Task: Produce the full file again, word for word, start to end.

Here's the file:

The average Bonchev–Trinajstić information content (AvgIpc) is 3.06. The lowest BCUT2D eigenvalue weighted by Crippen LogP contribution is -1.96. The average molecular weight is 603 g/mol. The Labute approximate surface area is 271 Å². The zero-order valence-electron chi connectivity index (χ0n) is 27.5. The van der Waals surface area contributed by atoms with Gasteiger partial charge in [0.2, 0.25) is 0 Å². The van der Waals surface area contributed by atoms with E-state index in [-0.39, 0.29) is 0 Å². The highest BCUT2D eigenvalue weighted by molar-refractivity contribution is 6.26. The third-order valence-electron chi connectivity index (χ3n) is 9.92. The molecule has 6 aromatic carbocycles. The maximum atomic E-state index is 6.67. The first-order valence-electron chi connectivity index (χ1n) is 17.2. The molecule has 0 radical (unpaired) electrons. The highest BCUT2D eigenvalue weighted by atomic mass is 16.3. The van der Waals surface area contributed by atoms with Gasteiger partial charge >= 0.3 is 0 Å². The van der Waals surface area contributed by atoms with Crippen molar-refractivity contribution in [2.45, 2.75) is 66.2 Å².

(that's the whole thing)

The average Bonchev–Trinajstić information content (AvgIpc) is 3.06. The lowest BCUT2D eigenvalue weighted by Crippen LogP contribution is -1.96. The average molecular weight is 603 g/mol. The Labute approximate surface area is 271 Å². The zero-order valence-electron chi connectivity index (χ0n) is 27.5. The van der Waals surface area contributed by atoms with Gasteiger partial charge in [0.2, 0.25) is 0 Å². The van der Waals surface area contributed by atoms with E-state index in [-0.39, 0.29) is 0 Å². The highest BCUT2D eigenvalue weighted by molar-refractivity contribution is 6.26. The third-order valence-electron chi connectivity index (χ3n) is 9.92. The molecule has 6 aromatic carbocycles. The maximum atomic E-state index is 6.67. The first-order valence-electron chi connectivity index (χ1n) is 17.2. The molecule has 0 radical (unpaired) electrons. The highest BCUT2D eigenvalue weighted by atomic mass is 16.3. The van der Waals surface area contributed by atoms with Gasteiger partial charge >= 0.3 is 0 Å². The van der Waals surface area contributed by atoms with Crippen molar-refractivity contribution in [2.45, 2.75) is 66.2 Å².